Ever wonder what happened to the kid in The Shining? Doctor Sleep answers that question. After surviving RedRum and his gone-crazy dad, Dan Torrance went on to live a life plagued by ghosts. Literal ghosts – apparitions of rotting corpses in his bathtub, and figurative ghosts – his father’s alcoholism, his own alcoholism, bad choices he has made.
Drifting from town to town and job to job, Dan reaches rock bottom before fate plants him where he is needed. He still has his special ability, or shining, and can sense others who have it, as well. An extraordinary girl, Abra, reaches out to him telepathically, and it becomes clear their lives are meant to collide. A group of baddies who thrive on the life force of shiners are coming after Abra and she needs Dan’s help to stop them.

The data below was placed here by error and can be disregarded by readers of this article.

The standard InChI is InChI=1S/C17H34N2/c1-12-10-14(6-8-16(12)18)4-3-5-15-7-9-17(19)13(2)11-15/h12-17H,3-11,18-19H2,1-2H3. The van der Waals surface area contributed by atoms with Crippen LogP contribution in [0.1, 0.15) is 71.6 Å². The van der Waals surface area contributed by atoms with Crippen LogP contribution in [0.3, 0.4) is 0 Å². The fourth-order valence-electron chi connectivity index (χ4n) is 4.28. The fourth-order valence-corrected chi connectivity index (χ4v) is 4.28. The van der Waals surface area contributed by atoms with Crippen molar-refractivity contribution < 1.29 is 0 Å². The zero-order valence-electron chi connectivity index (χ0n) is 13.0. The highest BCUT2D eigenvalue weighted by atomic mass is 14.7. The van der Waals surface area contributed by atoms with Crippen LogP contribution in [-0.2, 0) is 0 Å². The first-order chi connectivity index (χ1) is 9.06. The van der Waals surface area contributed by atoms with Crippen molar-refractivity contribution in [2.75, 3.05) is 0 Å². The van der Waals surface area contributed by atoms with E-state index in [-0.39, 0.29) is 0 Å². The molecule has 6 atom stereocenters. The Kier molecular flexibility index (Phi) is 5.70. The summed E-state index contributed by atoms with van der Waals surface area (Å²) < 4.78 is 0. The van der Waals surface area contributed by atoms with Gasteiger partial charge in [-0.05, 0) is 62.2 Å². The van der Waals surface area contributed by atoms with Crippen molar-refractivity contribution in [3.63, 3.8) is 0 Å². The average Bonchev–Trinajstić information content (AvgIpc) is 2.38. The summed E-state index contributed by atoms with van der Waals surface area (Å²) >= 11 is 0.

As far as 1-10 on the gory scale, this is about a 3. It’s disturbing in places but not horrifying. It’s full of action and suspense as you would expect from any King novel. It’s packed with little bits of humor and wry commentary, again, as only King can do. It’s a perfect sequel to The Shining and one I’m glad I read. Although I had forgotten the child who survived the horror at the Overlook hotel, I was glad to pick back up with him as an adult and see how things turned out for him.
[…] a fan of King’s work, mostly his early stuff, but more recently Doctor Sleep and 11/22/63, he really can do no wrong as far as I’m concerned. Revival fell slightly short […]